On the contrary, editing can emphasize dehumanization or lack of feelings among ‘robotized’ heroes through a very small variation of camera angles, and absence of close up shots. One can think of Floyd’s dialogue with his daughter he hasn’t seen for a long time, in the beginning of 2001: A Space Odyssey: shots only alternates between the character (whose value is reduced to a mid-close shot) and the image of his daughter on the screen, whom you see a lot more even though the father is the one monopolizing the conversation. Plus, we see him in the boundaries of a regular 16/9 shot; reminding us he is part of a film: he is fiction; conversely, his daughter is inscribed in more “vertical” borders, which resemble more our real view angles. All this makes us feel he has already lost all humanity.

Moreover, we can think of the opening scene of Metropolis where workers are shown only in two different shots, and always large, so as not to clearly see and identify any face. This contrasts with the large number of various shots that will be used to describe people on earth, in a much faster editing that establishes dynamism and vitality.

On the other hand, science fiction films can often be spread over large time periods. Such is the case with Bicentennial Man (Chris Columbus, 1999), and of course, 2001: A Space Odyssey. Big time ellipses are therefore required, which often leads them to make transitions more elaborated than simple cuts. We can cite the famous match cut comparing bone / starship at the start of 2001: Space Odyssey: the juxtaposition of two shots, the second breaking the narrative logic installed by the first.

This implies the figurative sense of the connection, creating a relationship between the two objects: two tools, respectively primitive and advanced, but still weapons. A similar match cut is at the end of AI : Artificial Intelligence (Steven Spielberg, 2001), when David brush his mother’s hair, or at the beginning of Aliens (James Cameron, 1986), where a pod of glass becomes a planet. This transition effect “can darken the editing, making it invisible” as says Spielberg; for in the end, the desired effect is to merge two images, to link them. This effect is quite present in science fiction as it provides a dimension that doesn’t come from a realistic aspect, but more a fantasy or unknown one.

In the same thematic of transitions, it is appropriate to cite the rare use of wipes that we practically only find in George Lucas’ work (Star Wars) or Kurosawa’s Dreams, which also confers an epic tone to the film.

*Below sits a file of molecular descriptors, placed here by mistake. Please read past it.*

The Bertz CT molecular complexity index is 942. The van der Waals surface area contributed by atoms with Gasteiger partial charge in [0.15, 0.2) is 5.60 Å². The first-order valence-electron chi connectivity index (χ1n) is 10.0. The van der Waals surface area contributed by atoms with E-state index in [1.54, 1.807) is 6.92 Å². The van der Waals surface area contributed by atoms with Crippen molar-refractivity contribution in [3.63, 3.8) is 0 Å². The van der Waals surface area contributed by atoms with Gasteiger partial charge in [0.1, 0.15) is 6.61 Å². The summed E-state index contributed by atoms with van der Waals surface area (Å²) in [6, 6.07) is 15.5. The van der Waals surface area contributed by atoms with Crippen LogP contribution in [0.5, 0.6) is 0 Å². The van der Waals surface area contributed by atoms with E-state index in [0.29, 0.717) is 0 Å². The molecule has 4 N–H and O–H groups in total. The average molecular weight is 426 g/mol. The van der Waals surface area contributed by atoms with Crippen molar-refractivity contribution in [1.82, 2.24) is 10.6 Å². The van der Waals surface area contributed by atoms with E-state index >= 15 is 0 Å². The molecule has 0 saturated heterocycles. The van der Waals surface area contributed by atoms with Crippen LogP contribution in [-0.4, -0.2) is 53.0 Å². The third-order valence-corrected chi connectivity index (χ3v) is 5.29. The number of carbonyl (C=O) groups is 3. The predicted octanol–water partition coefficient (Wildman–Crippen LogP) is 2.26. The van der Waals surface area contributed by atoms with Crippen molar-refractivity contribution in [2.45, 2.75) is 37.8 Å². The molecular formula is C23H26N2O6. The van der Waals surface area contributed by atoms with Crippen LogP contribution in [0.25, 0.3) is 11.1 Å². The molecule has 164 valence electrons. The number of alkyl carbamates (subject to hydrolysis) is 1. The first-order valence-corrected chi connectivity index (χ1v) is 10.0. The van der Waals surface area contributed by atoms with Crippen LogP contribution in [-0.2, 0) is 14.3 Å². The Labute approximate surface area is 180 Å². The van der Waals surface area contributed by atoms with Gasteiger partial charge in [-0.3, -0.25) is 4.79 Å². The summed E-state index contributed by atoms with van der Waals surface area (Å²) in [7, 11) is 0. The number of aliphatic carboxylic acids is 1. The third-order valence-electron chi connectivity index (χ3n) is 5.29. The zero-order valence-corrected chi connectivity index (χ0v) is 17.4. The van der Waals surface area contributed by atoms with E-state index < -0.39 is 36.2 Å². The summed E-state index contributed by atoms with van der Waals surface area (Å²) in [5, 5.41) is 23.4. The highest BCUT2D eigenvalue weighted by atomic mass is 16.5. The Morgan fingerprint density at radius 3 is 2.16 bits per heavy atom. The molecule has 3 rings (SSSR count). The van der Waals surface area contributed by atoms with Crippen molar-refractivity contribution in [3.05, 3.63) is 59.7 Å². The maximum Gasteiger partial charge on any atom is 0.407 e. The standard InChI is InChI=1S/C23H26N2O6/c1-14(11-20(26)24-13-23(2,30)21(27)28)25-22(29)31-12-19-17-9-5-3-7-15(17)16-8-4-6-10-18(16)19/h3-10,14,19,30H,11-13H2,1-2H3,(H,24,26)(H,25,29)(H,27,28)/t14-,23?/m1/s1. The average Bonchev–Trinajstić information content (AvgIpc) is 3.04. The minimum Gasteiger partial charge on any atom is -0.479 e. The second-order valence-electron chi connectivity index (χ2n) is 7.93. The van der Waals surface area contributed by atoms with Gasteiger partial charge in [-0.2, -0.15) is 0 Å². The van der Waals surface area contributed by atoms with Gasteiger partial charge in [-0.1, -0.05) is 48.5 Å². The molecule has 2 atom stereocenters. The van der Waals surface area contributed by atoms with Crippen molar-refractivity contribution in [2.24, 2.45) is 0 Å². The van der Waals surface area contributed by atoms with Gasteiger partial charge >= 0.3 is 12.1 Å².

It is also worth mentioning the fades that often replaces cuts in Elephant Man (David Lynch, 1982), which are used to restore the atmosphere of old classic films that unfolds throughout the entire movie (in black and white).

Regarding the rhythms of editing, they are highly variable and differ depending on movies and sequences within movies. For example, the rate in Star Wars or Metropolis remains fitted to the register and tone of the scene (fast in action scenes, saber combats, etc.… and slowest in the lyrical scenes, for example). This technique brings the dynamism and speed to the action that it is necessary to find in the SF works where the action itself is an important aspect of the film. Lucas actually believes that we need to know “how to measure out the scenes, interrupt them for a maximum emotional impact”.

Contrastingly, in 2001, or Solaris (Andrei Tarkovsky, 1972), the pace is slow throughout the film, the scenes take place as in real time, and the music often plays the role of bridge between a scene and another. Here, anxiety and tension rise more slowly and naturally.
Furthermore, we should mention the very jerky editing corresponding to the movement of workers at the beginning of Metropolis, where the cuts are synchronized with the continuous and mechanical movement of workers- mechanized humans too.

Finally, the genre has certainly evolved over the years, not only through the development of cinematographic techniques. Admittedly, “the use of pyrotechnic special effects and computer graphics transforms the diegetic universe of science fiction into games spaces where the succession of sequences often obeys a parataxic logic. […] It is therefore not the use of a new semantic equipment, such as biotechnology, which has largely modified the format of the genre, but syntactic changes: the linearity of a narrative where episodes follow one another (Metropolis) was abandoned in favour of a juxtaposition principle, which is manifested by both coexistence of creatures or objects of all kinds in the field and by the succession of action scenes (Star Wars) ” ³.

In conclusion, it is necessary to recall that the features mentioned are not exclusive characteristics of science-fiction film, but rather gender-recurring items which often contribute to retransmit the themes and issues that are dealt with. In addition, each film has its own style, each director has his own idea of fantastic… otherwise, the film wouldn’t have much interest.

¹ “L’analyse de sequences” by Laurent Jullier, Armand Colin
² “Panorama des genres de films” by Claude Brillard, 1995
³ “Les genres de films au cinéma” by Raphaëlle Moine, Armand Colin.